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Chronic myeloid leukemia (CML) is a cancer of the blood and bone marrow.
Leukemia occurs when the bone marrow makes too many cancer cells. These cells are called blasts. As blasts grow and divide rapidly, healthy blood cells cannot do their jobs. The blood does not function correctly. The patient cannot fight infection well.
CML is a chronic leukemia. It develops slowly over time. It may take weeks or months for symptoms to appear. Chronic also means that the leukemia may last a long time. Acute leukemias make children ill quickly.
CML is rare in children. Only 110–120 cases are seen each year in the United States and Canada.
About 90–95% of children with CML have a genetic change called the Philadelphia chromosome. The Philadelphia chromosome is not passed from parent to child. It occurs randomly.
Drugs called tyrosine kinase inhibitors (TKIs) are the first line of treatment. They target tyrosine kinase enzymes, which cause leukemia cells to grow and divide quickly.
CML develops slowly. Children with CML may not have symptoms at first.
Common CML symptoms include:
Tests to diagnose CML may include:
During the physical exam, the doctor will check general signs of health. The doctor will:
The doctor may conduct a nervous system exam to look at the function of the brain, spine, and nerves. Sometimes they will order diagnostic imaging tests. Diagnostic imaging tests make images of the body’s soft tissues, organs, and bones.
If tests indicate cancer, doctors will order more tests to find out the type of cancer.
CML has 3 phases. The phase depends on the number of leukemia (blast) cells in the blood and bone marrow.
Treatment depends on the phase of cancer.
First-line treatment for CML is usually the drug imatinib (Gleevec®). This drug is a type of targeted therapy known as tyrosine kinase inhibitor (TKI). Tyrosine kinase is a property of certain enzymes made by the body. The tyrosine kinase activity can become too high in cancer, causing cancer cells to grow. Imatinib blocks the tyrosine kinase activity and helps stop the growth of cancer cells.
During treatment, doctors closely watch how patients respond to therapy. This is called monitoring. Monitoring may include a health history, physical exam, complete blood count, and molecular testing.
Molecular testing can measure the number of leukemia cells in blood. It can find 1 leukemia cell among 10,000–100,000 normal cells. Molecular tests occur every 3–6 months after the start of therapy.
Testing can also show changes in CML cells. After taking a TKI drug, CML cells may change. The change may mean the medicine will not work as well. Doctors use this information to guide treatment.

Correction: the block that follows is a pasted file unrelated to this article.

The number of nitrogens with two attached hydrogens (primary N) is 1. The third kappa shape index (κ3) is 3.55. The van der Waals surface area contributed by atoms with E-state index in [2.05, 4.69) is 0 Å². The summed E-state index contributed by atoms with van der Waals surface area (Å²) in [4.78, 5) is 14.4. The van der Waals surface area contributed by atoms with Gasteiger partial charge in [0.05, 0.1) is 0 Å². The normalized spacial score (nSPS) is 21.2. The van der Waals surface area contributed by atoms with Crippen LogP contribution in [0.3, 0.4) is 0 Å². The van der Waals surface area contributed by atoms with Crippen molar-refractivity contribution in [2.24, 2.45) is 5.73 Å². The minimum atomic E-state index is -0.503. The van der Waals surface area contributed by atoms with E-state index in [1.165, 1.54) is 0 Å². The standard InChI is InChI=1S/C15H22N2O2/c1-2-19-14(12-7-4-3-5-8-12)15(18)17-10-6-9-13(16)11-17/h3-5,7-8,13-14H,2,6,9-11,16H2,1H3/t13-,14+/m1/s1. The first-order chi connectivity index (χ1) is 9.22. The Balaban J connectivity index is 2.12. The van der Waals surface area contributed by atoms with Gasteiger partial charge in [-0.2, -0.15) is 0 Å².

Children may face side effects not seen in adults, such as growth problems. This is because children are growing during treatment with TKI drugs. Talk to your child’s care team about possible side effects.
A stem cell transplant (also known as bone marrow transplant or hematopoietic cell transplant) is another treatment option for CML.
A transplant can cure CML. But the patient must have a suitable cell donor.
A transplant can have serious side effects.
"I bungee jumped in New Zealand. I skydived in Montauk. I rock climbed and rappelled next to a waterfall. If I can beat cancer, there's nothing that I can't do." —Darshana Magan
Darshana Magan was diagnosed with an advanced stage of chronic myeloid leukemia when she was 11. Learn how she dealt with her fear of relapse and now advocates for her health as an adult childhood cancer survivor.
When discussing prognosis, doctors often talk about the 5-year survival rate. This rate is the percentage of patients who live at least 5 years after diagnosis.
For chronic leukemias, 5-year survival rates are less helpful. Children may live for a long time with their leukemia without being cured. Five-year survival rates for pediatric CML are 90% in the United States.
Patients may need to take TKI drugs to treat their CML for the rest of their lives. The long-term side effects of these drugs, such as effects on puberty and fertility, are not known. Researchers trying to find out if it is possible to stop taking TKI drugs or reduce their dosage.
Stem cell transplants can also have long-term side effects. These may include problems with growth, puberty, fertility, and organ function. Talk to your care team for more details.
It is important to have regular follow-up appointments. Patients should also have good health habits. These include eating healthy foods, doing regular physical activities, and getting enough sleep. Talk to your care team for more information.
Together does not endorse any branded product mentioned in this article.
Reviewed: August 2023